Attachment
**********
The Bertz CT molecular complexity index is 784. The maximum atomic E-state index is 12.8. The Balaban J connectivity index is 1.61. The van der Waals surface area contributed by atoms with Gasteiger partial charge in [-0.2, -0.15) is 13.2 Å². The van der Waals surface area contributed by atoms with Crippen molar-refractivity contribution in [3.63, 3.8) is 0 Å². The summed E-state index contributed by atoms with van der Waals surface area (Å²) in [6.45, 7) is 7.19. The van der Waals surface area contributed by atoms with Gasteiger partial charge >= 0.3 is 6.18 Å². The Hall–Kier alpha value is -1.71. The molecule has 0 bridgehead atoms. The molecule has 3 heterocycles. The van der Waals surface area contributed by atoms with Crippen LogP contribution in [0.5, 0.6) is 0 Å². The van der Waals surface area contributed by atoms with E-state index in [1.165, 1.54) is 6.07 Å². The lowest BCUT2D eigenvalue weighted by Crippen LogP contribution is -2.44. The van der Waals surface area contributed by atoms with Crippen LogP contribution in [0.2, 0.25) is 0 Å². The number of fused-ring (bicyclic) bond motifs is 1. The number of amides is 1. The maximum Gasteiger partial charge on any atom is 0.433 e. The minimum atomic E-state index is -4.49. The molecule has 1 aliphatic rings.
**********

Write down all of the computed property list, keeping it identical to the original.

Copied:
The Bertz CT molecular complexity index is 784. The maximum atomic E-state index is 12.8. The Balaban J connectivity index is 1.61. The van der Waals surface area contributed by atoms with Gasteiger partial charge in [-0.2, -0.15) is 13.2 Å². The van der Waals surface area contributed by atoms with Crippen molar-refractivity contribution in [3.63, 3.8) is 0 Å². The summed E-state index contributed by atoms with van der Waals surface area (Å²) in [6.45, 7) is 7.19. The van der Waals surface area contributed by atoms with Gasteiger partial charge >= 0.3 is 6.18 Å². The Hall–Kier alpha value is -1.71. The molecule has 0 bridgehead atoms. The molecule has 3 heterocycles. The van der Waals surface area contributed by atoms with Crippen LogP contribution in [0.5, 0.6) is 0 Å². The van der Waals surface area contributed by atoms with E-state index in [1.165, 1.54) is 6.07 Å². The lowest BCUT2D eigenvalue weighted by Crippen LogP contribution is -2.44. The van der Waals surface area contributed by atoms with Crippen LogP contribution in [0.2, 0.25) is 0 Å². The number of fused-ring (bicyclic) bond motifs is 1. The number of amides is 1. The maximum Gasteiger partial charge on any atom is 0.433 e. The minimum atomic E-state index is -4.49. The molecule has 1 aliphatic rings.